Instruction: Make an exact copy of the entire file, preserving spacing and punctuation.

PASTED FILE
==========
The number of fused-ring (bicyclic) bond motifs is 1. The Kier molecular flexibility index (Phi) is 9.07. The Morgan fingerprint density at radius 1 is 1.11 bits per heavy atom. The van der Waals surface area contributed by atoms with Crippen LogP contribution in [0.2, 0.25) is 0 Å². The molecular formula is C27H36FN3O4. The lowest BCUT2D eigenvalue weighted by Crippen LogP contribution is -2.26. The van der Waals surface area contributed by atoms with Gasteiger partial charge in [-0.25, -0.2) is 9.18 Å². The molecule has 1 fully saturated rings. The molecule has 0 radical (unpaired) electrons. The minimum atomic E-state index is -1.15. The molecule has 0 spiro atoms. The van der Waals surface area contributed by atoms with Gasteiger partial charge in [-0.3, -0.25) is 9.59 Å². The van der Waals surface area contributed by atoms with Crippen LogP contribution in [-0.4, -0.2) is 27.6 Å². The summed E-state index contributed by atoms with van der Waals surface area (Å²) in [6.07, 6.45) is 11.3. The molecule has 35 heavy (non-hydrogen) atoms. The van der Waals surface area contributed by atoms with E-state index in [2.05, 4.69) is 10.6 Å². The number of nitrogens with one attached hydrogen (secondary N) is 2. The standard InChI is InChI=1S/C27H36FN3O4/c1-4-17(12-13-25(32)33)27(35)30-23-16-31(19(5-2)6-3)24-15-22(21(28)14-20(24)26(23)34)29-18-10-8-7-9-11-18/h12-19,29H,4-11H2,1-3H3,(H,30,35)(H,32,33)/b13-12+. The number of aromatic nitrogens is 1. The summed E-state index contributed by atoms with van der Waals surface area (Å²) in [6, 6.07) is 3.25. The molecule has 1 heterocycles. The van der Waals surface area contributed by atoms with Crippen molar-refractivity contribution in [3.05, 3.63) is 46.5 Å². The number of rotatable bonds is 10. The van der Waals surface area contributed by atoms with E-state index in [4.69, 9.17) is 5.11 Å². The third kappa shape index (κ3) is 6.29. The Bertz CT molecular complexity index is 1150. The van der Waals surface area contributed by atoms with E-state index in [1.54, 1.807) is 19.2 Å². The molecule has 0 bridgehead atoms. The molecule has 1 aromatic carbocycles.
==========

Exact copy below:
The number of fused-ring (bicyclic) bond motifs is 1. The Kier molecular flexibility index (Phi) is 9.07. The Morgan fingerprint density at radius 1 is 1.11 bits per heavy atom. The van der Waals surface area contributed by atoms with Crippen LogP contribution in [0.2, 0.25) is 0 Å². The molecular formula is C27H36FN3O4. The lowest BCUT2D eigenvalue weighted by Crippen LogP contribution is -2.26. The van der Waals surface area contributed by atoms with Gasteiger partial charge in [-0.25, -0.2) is 9.18 Å². The molecule has 1 fully saturated rings. The molecule has 0 radical (unpaired) electrons. The minimum atomic E-state index is -1.15. The molecule has 0 spiro atoms. The van der Waals surface area contributed by atoms with Gasteiger partial charge in [-0.3, -0.25) is 9.59 Å². The van der Waals surface area contributed by atoms with Crippen LogP contribution in [-0.4, -0.2) is 27.6 Å². The summed E-state index contributed by atoms with van der Waals surface area (Å²) in [6.07, 6.45) is 11.3. The molecule has 35 heavy (non-hydrogen) atoms. The van der Waals surface area contributed by atoms with E-state index in [2.05, 4.69) is 10.6 Å². The number of nitrogens with one attached hydrogen (secondary N) is 2. The standard InChI is InChI=1S/C27H36FN3O4/c1-4-17(12-13-25(32)33)27(35)30-23-16-31(19(5-2)6-3)24-15-22(21(28)14-20(24)26(23)34)29-18-10-8-7-9-11-18/h12-19,29H,4-11H2,1-3H3,(H,30,35)(H,32,33)/b13-12+. The number of aromatic nitrogens is 1. The summed E-state index contributed by atoms with van der Waals surface area (Å²) in [6, 6.07) is 3.25. The molecule has 1 heterocycles. The van der Waals surface area contributed by atoms with Crippen molar-refractivity contribution in [3.05, 3.63) is 46.5 Å². The number of rotatable bonds is 10. The van der Waals surface area contributed by atoms with E-state index in [4.69, 9.17) is 5.11 Å². The third kappa shape index (κ3) is 6.29. The Bertz CT molecular complexity index is 1150. The van der Waals surface area contributed by atoms with E-state index in [1.54, 1.807) is 19.2 Å². The molecule has 0 bridgehead atoms. The molecule has 1 aromatic carbocycles.